As an New York University film school exile, Robbins says he was influenced by listening to film scores, which led to an interest in early 20th-century composers such as Leonard Bernstein, Aaron Copland and Igor Stravinsky. However, like many who came of age in the '80s, Robbins was greatly influenced by the strong underground music scene of that period.
"That's a great memory I have ... of being a teenager, finding a record by The Effigies, and then The Effigies suddenly became my band because I found their record, and nobody had any other records by them," Robbins says. "You had to go searching through every Mom and Pop record store you could find to dig up the records; you had to dig for the culture," he says, reflecting on the nature of the underground. "I think that's part of the magic of all those bands--you never heard it on the radio to begin with. It would be a wonderful world if they played good music on the radio, but part of the reason that music came into flower in the first place was because the culture was so awful--people were so bored with it and so straitjacketed by it--that they were dying to make something new."
Robbins says this question of identity--what constitutes who you are and where it fits in--has been a recurring theme for him since he began to write lyrics. "I've always been sort of hung up on that question and I think it keeps showing up in one way or another in pretty much everything that I have ever written," he says, "especially the idea of how much of your identity is culturally received or that you choose--as opposed to what is the essence of who you are--and how much of it is your experience."
"What's happening in the overarching culture [now] is this feeling that culture is something that happens to you or that you buy, instead of culture being something that everybody participates in and creates," says Robbins, acknowledging it as the difference between going to the thrift shop and shopping at The Gap. "The thing that I think moved us into wanting to have a band in the first place is more that feeling of community that goes back to the '80s."
This abandonment of the popular culture for what might be referred to as "outsider art" in many ways epitomized punk, with all its eclectic styles. It wasn't just The Ramones, but everything from the hardcore of Bad Brains to the funk/jazz of The Minutemen to the country of The Mekons to the garage rock of The Replacements, along with a multiplicity of styles in between. What these artists shared was more an ethos than a political stance, the idea of self-expression being more important than mass acceptance. Robbins suggests that the DIY spirit is itself inseparable from politics.
"There is always a political level to making culture on a grassroots level," he says. "If what you're doing is simply answering your own personal need for expression and it's not careerist, there's a political dimension to it ... and you're sharing it in a community, though I think there is a danger in saying that that's political--it can be a diversion from genuine politics. I think it's good to play benefits, and in some ways I think that's a better way to be a 'political band' than just shouting your opinions. Songs can be a great way to direct people's attention to a problem, but they aren't necessarily a very good way of solving anything politically.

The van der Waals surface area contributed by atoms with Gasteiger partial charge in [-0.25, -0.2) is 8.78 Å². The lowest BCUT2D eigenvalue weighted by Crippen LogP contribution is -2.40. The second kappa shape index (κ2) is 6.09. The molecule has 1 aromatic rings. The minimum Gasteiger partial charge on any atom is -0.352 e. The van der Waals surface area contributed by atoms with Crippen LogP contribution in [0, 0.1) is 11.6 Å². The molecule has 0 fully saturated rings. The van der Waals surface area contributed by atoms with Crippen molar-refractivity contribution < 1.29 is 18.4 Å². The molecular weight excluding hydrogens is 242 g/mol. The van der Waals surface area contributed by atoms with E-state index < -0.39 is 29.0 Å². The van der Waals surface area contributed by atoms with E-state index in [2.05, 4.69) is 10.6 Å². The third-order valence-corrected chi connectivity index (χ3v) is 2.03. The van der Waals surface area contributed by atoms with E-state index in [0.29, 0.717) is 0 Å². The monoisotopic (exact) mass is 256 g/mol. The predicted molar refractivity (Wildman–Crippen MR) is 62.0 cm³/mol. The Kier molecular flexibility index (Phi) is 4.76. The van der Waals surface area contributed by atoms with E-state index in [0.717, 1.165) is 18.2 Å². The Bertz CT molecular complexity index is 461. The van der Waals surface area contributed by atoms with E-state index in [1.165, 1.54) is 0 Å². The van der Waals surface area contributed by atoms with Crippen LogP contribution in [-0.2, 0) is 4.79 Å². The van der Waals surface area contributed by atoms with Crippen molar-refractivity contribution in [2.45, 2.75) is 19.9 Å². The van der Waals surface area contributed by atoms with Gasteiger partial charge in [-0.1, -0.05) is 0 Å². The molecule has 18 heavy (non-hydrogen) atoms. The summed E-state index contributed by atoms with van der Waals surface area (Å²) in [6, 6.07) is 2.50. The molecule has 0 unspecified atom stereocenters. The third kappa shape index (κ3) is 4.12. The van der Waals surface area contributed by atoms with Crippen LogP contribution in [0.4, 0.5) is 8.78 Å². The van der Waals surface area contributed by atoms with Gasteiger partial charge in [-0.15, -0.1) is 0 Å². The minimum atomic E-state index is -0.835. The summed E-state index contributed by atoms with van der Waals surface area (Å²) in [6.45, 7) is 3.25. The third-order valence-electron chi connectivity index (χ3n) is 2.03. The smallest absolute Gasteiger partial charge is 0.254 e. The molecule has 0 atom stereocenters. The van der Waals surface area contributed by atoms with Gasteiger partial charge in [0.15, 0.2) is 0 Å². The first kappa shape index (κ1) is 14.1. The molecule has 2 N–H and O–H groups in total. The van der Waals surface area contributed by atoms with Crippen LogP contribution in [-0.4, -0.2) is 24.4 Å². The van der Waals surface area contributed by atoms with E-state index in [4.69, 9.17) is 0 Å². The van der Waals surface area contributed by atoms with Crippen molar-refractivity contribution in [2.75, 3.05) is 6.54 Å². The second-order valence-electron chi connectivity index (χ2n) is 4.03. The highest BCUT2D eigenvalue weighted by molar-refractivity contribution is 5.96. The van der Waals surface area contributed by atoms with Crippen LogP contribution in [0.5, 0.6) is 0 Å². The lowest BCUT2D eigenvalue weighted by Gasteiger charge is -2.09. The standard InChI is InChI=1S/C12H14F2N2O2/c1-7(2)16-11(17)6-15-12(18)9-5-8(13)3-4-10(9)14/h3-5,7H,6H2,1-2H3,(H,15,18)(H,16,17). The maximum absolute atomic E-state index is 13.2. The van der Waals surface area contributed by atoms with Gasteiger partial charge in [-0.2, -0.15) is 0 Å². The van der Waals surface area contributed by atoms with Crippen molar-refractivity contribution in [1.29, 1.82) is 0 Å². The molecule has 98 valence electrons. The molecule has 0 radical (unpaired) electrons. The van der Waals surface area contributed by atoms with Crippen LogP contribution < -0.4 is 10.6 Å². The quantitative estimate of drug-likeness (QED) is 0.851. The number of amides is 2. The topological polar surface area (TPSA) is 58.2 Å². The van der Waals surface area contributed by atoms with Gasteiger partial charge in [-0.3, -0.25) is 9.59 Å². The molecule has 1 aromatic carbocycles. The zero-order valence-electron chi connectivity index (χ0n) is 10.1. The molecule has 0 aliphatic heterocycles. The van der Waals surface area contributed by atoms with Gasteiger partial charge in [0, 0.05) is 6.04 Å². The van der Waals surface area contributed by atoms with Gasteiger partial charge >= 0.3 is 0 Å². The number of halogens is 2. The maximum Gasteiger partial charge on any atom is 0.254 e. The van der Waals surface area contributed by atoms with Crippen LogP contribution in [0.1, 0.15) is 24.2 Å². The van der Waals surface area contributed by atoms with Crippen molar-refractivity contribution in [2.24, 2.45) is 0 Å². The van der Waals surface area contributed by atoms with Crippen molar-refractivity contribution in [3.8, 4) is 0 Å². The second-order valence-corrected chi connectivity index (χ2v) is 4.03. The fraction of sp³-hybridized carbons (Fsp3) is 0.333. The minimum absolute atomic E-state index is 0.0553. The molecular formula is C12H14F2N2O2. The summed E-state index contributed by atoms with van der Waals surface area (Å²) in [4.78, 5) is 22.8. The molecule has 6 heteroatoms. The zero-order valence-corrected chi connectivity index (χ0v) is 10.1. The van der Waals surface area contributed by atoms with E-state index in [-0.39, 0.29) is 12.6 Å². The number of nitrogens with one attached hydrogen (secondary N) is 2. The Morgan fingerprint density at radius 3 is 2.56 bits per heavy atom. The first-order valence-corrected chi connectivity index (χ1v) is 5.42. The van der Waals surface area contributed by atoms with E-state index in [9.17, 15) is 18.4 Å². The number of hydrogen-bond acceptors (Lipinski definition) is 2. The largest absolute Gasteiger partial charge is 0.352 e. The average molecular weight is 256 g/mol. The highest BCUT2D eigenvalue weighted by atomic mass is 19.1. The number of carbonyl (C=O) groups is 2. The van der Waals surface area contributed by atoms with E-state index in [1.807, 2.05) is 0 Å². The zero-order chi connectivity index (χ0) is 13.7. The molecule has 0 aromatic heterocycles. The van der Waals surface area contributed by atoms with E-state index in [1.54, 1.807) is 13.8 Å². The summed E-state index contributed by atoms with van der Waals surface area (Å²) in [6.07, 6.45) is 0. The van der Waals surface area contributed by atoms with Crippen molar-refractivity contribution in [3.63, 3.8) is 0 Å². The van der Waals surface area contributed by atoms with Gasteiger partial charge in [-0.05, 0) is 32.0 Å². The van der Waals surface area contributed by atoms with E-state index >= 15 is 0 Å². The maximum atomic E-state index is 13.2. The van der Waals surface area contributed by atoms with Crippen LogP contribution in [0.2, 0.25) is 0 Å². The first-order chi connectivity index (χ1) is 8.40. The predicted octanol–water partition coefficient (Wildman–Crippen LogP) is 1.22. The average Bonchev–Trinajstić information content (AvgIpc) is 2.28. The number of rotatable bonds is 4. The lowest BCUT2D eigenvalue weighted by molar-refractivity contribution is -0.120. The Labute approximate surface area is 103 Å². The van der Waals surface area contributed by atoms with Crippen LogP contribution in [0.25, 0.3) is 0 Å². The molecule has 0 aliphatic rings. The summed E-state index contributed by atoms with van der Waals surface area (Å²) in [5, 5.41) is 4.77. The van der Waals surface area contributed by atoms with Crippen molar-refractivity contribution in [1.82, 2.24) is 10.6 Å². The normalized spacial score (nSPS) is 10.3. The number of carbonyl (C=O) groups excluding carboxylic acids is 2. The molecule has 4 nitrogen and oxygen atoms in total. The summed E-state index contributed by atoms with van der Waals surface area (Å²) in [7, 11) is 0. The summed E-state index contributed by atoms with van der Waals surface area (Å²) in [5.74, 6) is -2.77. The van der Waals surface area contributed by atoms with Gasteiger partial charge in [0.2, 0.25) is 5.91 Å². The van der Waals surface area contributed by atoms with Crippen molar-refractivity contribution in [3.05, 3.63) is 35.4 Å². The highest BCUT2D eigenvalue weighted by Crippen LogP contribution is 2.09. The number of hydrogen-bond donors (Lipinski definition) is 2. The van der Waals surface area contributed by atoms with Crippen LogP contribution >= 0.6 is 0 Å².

"Then there's a whole other side to it that is irritatingly complicated, too, which is just that a lot of times 'political songs' are just terrible," Robbins says. "I think when you hear a punk band singing about socialism there's a large reflex to just want to shut it out immediately."
For Robbins, a self-described "dork," his need to connect has evolved his stage persona to the point where he feels an impetus "to grab people and look right in their eyes to kind of get their attention ... beyond just kind of standing there and not looking at them." These moments, he says, can backfire more often than not, going on to relate a story about a Jawbox show where he bounced his guitar off the floor in a pique of "punk rock angst."
"It hit me in the head and cut my head open," remembers Robbins. "I was like, 'Why is my sweat like syrup?'" Then looking at these people who were in right front of the stage and they'd gone pale, 'cause, you know, head wounds bleed an awful lot, so it looked more dramatic than it actually was ... . I'm just not really very good at creating a seamless spectacle."
These days, Robbins has been spending as much time in front of the knobs as on the fret board, something that made getting together to record the latest album more difficult, but which definitely influenced the sound.
"Just the fact of having recorded the Jets to Brazil or Promise Ring or Dismemberment Plan--which are all bands that just do whatever the fuck they want to--that's always an inspiring kind of thing," Robbins says. "Those kinds of experiences were a definite impetus to take the songs on this record and do whatever we wanted to do with them." One of the results is a great deal more use of keyboards on Identikit. "At first I was thinking, 'Maybe I can use a sampling delay for some of the guitar and then I'll have a keyboard over on the side,'" he says. "I have no idea what I was thinking because it would have just been an impossible balancing act. It would've been another opportunity for more great 'punk rock' moments--'I'll split my head open with the keyboards.'"
Realizing they needed a fourth member, Robbins has been teaching Ben Pape (a good friend of drummer Pete Moffett) all the songs. "We really haven't been able to write too much new stuff yet, just a little bit of jamming," Robbins admits. "But I have a dream of recording a record live to two-track, because we got kind of fancy on the last one, but I don't know. It will be interesting for us to see what we can do ... maybe trying to do some things that are less like a rock band and more abstract," Robbins says, musing aloud.